The journal hypothesizes on Open Market share repurchases (OMRs), which, makes purchasing firms become potential targets for takeovers; in attempting to counter the negative valuation of shocks reveals underperforming for bidders and repurchasing firms lost opportunities. This leads investors to face higher risk takeovers, which is associated with economic fundamentals to drive takeover waves. Evidently, it can be seen that takeover firms face higher takeover probability within the first few years of OMRs announcements. This explains the reason why the large take-over risk leads to abnormal returns following such post- announcements. The increase in takeover risks can be seen in firms which attract more attention to customers, in smaller firms and firms with pre- announcement for stock performance. The conclusions show that OMRs used by many firms in an attempt to counter undervaluation, can raise the cost of equity capital, as a result of increased sensitivity to takeover waves.
In the article “A theory of mandatory convertibles,” by Chemmanur, Nandy, Yan, and Jiao, tries to develop and expand a theoretical analysis of the mandatory convertible. These mandatory convertibles are considered as securities that are automatically converted to a common stock especially on a pre-specified date. These authors examine a firm that is facing a financial market mainly characterized by the asymmetric data and information as well as those significant costs when faced by a financial challenge or distress. The mission of this article is to enlighten those people in the financial markets that they can raise capital through the issuance of the mandatory convertibles. The journal targets those firms that experience a financial distress with the intention of enabling them to redeem their financial position. The article is available both in the print as well as online, which makes its available to everyone with the aim of grasping the idea. The authors use recurring term such as mandatory convertibles in order to stress to financial institutions and other companies on favorable method of enabling it to achieve financial stability.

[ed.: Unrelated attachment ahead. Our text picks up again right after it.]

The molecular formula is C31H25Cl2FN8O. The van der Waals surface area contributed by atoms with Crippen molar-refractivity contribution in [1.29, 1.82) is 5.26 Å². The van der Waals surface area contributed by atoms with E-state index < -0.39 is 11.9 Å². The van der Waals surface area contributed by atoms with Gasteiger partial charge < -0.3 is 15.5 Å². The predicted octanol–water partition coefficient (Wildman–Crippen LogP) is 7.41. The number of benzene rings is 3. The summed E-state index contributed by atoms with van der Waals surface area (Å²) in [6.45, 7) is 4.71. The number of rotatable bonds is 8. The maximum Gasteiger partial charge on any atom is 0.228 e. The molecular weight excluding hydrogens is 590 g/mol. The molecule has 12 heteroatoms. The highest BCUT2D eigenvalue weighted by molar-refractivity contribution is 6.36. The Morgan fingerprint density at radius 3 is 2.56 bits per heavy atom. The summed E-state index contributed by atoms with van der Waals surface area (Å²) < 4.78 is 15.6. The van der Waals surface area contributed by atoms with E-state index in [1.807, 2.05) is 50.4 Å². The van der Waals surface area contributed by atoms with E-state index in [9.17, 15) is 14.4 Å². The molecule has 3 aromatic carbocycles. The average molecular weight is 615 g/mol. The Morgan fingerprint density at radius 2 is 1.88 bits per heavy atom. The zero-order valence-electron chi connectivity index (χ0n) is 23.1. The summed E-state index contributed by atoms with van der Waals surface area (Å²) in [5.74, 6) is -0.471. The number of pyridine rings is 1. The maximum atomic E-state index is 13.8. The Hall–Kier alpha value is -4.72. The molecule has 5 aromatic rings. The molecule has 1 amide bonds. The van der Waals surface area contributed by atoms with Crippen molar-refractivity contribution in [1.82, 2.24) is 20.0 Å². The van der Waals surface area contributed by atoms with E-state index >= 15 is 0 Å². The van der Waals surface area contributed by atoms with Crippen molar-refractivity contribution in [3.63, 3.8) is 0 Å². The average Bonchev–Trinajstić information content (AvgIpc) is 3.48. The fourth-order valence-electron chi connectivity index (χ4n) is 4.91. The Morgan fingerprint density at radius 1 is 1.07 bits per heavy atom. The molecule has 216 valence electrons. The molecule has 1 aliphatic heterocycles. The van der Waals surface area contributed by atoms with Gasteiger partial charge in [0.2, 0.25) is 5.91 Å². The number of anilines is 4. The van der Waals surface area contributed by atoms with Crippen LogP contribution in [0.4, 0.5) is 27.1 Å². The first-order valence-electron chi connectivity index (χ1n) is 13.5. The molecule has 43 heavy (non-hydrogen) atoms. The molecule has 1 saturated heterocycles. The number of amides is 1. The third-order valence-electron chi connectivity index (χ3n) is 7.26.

The article makes it available to those companies that encounter financial challenges or crisis an effective method of resuming back into their financial stability. Most companies use other methods that mainly turn out to be ineffective and thus emphasize on the benefits of relying on mandatory convertibles. Additionally, the article provides major features of the mandatory convertibles as well as their equilibrium of design.